A. For most FHA borrowers, the (back-end)debt-to-income (DTI) ratio limit for an FHA mortgage is 43%. This means that the proposed mortgage payment (principal & interest, 1/12 of the annual real estate taxes, 1/12 of the annual homeowner's insurance and monthly mortgage insurance premium should not exceed 43% of the gross monthly income. The FHA also requires a "front-end" ratio calculation. The monthly mortgage payment should not exceed 31% of the borrower's gross monthly income. But, the FHA will permit higher debt to income ratios with compensating factors. The "front-end" ratio can be as high as 40% for the mortgage payment and 50% for the back-end (monthly payment and monthly debts).
Q. What is the difference between conventional and FHA home loans?
A. The biggest difference between the two types of mortgages is themortgage insurance premium. The FHA requires a mortgage insurance premium paid at settlement, although the upfront mortgage insurance premium can be financed in the loan. Theconventional loan does not require this upfront mortgage insurance premium. The FHA also requires a monthly insurance premium (MIP) regardless of down payment. The conventional mortgage also requires a monthly premium if the down payment is less than 20% (PMI). It should be noted that the mortgage insurance companies offer various payment plans, other than the monthly payment. The mortgage insurance will fall off a conventional mortgage after there is 22% equity in the property. The monthly FHA insurance premium never goes away . . . even with 50% equity or more.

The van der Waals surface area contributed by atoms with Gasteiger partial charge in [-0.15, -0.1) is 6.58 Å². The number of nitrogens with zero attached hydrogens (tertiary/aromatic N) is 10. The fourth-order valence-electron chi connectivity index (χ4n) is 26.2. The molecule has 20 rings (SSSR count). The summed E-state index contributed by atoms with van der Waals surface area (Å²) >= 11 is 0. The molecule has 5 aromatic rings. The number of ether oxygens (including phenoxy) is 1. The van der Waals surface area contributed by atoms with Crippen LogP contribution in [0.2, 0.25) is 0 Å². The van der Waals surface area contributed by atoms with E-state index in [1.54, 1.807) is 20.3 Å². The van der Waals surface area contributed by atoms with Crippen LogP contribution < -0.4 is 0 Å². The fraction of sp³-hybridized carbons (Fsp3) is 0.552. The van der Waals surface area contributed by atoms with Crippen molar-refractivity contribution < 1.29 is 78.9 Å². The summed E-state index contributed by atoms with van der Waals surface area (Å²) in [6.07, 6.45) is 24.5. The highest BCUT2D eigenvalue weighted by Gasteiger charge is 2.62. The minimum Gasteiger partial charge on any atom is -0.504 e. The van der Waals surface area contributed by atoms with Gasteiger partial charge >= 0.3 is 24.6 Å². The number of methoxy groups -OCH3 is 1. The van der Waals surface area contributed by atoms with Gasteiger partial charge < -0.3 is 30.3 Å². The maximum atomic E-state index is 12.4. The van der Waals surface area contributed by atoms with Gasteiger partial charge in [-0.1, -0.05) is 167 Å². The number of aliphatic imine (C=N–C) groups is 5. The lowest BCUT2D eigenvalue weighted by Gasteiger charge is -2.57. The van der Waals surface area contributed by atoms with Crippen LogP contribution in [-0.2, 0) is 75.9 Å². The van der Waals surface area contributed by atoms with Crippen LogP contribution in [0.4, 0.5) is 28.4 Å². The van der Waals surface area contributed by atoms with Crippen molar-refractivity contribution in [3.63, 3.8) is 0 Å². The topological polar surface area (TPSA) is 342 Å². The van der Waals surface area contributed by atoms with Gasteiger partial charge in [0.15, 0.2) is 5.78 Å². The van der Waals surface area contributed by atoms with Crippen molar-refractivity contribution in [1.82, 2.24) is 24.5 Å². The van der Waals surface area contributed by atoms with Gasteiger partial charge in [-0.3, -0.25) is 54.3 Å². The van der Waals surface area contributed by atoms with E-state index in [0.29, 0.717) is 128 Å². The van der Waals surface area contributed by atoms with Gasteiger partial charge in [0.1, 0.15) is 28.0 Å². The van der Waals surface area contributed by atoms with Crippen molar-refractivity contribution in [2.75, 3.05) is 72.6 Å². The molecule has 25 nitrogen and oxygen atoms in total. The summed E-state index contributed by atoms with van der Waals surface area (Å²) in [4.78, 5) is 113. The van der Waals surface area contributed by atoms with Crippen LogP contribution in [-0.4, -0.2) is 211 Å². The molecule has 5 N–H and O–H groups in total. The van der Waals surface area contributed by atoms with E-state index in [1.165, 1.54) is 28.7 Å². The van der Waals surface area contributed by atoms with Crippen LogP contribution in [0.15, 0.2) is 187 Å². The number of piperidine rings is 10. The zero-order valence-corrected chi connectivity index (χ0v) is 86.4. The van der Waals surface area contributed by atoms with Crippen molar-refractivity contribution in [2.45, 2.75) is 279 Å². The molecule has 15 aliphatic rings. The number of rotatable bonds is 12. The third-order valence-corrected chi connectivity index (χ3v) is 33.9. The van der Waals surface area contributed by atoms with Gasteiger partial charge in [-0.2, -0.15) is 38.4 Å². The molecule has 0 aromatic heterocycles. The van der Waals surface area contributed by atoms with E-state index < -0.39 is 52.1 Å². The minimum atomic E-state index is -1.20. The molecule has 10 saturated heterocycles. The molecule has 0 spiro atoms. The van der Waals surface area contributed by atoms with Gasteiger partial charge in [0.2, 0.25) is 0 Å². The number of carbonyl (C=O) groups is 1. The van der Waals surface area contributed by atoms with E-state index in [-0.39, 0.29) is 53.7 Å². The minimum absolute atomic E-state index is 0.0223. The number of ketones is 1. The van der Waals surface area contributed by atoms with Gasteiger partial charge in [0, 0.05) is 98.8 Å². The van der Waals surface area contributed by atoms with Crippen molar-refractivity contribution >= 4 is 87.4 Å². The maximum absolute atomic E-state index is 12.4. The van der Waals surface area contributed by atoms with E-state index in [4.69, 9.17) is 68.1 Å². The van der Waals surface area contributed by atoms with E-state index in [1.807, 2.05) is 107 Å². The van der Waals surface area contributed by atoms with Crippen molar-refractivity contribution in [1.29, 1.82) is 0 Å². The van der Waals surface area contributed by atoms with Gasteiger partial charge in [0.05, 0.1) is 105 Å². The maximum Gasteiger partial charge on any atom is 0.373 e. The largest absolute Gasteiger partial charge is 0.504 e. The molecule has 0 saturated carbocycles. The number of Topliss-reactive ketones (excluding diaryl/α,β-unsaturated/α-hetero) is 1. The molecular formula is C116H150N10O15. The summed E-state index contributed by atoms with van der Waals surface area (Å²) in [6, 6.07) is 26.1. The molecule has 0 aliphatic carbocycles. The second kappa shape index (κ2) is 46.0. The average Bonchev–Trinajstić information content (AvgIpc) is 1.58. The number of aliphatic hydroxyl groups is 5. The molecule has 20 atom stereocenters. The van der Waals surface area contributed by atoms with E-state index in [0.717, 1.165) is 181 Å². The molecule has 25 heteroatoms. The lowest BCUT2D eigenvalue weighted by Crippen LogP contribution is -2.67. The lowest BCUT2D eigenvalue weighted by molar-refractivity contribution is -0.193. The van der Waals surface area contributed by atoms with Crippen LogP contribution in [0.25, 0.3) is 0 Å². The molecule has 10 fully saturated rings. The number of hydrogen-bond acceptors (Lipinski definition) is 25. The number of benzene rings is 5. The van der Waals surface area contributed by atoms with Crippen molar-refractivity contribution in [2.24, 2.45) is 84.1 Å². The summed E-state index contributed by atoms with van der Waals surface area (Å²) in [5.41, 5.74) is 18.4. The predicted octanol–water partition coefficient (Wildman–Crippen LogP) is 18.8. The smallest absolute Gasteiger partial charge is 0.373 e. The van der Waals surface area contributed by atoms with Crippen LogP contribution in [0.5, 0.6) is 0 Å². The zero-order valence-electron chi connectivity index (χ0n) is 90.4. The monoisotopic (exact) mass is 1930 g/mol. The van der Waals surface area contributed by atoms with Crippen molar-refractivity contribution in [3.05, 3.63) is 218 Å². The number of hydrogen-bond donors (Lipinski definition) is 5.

The minimum credit score requirement on conventional loans is usually higher than FHA loans. The reason is due to the federal government backing of FHA mortgages. Conventional loans follow the underwriting requirements of the Federal National Mortgage Association (Fannie Mae) and the Federal Home Loan Mortgage Association (Freddie Mac). The conventional loans are not backed by the federal government.
Seller paid closing costs (seller assist) are more generous with FHA loans. The home seller is permitted to pay up to 6% of the sales price toward the buyer's closing costs regardless of down payment percentage. The conventional loan only permits the seller to pay up to 3% with the minimum down payment.
The maximum loan amount is higher (in most US counties) with the convention loan than the FHA loan. The maximum loan amounts are set by Congress each year.
Q. What is the Federal Housing Administration?
A. The Federal Housing Administration (FHA) is a subsidiary of the Department of Housing and Urban Development (HUD). The FHA establishes the lending requirements/guidelines for FHA approved lenders and home buyers. The FHA determines the cost of the default insurance that is paid at closing/settlement. There is an upfront fee, called afunding fee and a monthly fee called monthly mortgage insurance (MIP). The upfront funding fee can be paid in cash or financed with the loan amount. In the event of a foreclosure, the government uses the funding fee and monthly premiums to reimburse the lender for the mortgage balance and then takes ownership of the foreclosed home. FHA owned homes are called HUD houses or FHA foreclosures.